“We found that Crossfire Hurricane was opened for an authorized investigative purpose and with sufficient factual predication.”

                Game, Set and Match. Not to pile-on, but Horowitz also said :

                “We did not find documentary or testimonial evidence that political bias or improper motivation influenced the decision to open the investigation”

                Got another War & Peace of bullshit in response, Toranth?

                1. Do you ever actually read the posts you respond to, or are you just fantasizing about what they said just like you are the Horowitz reports, plus his testimony?

                  Are you capable of not cutting off the sentences your pretend to be be quoting? Try this one, for the entire quote, plus the other sentences about the topic.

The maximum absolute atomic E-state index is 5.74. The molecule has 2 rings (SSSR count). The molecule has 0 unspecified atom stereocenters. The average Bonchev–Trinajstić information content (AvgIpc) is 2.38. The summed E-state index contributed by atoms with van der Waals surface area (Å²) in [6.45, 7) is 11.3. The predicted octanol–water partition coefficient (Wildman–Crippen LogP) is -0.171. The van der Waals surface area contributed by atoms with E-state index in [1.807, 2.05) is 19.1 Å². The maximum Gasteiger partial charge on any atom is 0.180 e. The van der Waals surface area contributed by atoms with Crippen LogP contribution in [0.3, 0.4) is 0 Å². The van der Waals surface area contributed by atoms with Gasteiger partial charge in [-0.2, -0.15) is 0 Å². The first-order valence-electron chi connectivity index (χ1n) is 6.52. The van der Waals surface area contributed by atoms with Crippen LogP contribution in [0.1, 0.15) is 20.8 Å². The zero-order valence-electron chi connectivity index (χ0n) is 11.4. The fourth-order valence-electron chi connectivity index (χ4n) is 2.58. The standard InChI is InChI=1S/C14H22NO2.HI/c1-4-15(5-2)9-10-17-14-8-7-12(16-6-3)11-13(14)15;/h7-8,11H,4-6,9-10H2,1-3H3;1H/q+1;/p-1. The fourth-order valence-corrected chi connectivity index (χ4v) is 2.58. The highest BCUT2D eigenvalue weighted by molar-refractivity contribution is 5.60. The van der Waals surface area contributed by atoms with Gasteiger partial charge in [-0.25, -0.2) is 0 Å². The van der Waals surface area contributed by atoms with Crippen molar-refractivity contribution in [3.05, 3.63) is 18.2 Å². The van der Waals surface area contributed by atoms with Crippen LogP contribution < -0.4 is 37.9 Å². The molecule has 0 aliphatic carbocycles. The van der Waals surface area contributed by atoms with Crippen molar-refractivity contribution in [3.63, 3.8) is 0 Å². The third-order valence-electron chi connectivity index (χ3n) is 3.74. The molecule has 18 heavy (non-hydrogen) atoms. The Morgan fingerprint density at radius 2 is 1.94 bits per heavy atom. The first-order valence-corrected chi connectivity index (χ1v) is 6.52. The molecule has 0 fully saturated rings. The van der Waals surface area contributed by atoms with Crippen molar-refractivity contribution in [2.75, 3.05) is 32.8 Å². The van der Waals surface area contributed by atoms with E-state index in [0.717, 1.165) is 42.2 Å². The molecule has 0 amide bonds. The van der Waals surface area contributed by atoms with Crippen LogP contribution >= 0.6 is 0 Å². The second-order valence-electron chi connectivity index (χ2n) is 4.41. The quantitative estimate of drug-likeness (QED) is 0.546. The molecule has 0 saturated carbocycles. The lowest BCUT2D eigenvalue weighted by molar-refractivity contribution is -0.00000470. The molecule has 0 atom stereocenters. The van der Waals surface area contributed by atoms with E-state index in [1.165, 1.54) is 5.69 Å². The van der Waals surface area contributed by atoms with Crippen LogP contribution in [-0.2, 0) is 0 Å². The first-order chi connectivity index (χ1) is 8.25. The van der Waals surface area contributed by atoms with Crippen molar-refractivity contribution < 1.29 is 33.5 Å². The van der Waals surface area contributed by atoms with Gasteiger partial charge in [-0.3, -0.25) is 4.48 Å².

While the information in the FBI’s possession at the time was limited, in light of the low threshold established by Department and FBI predication policy, we found that Crossfire Hurricane was opened for an authorized investigative purpose and with sufficient factual predication. However, we also determined that, under Department and FBI policy, the decision whether to open the Crossfire Hurricane counterintelligence investigation, which involved the activities of individuals associated with a national major party campaign for president, was a discretionary judgment call left to the FBI. There was no requirement that Department officials be consulted, or even notified, prior to the FBI making that decision. We further found that, consistent with this policy, the FBI advised supervisors in the Department’s National Security Division (NSD) of the investigation only after it had been initiated. As we detail in Chapter Two, highlevel Department notice and approval is required in other circumstances where investigative activity could substantially impact certain civil liberties, and that notice allows senior Department officials to consider the potential constitutional and prudential implications in advance of these activities. We concluded that similar advance notice should be required in circumstances such as those that were present here.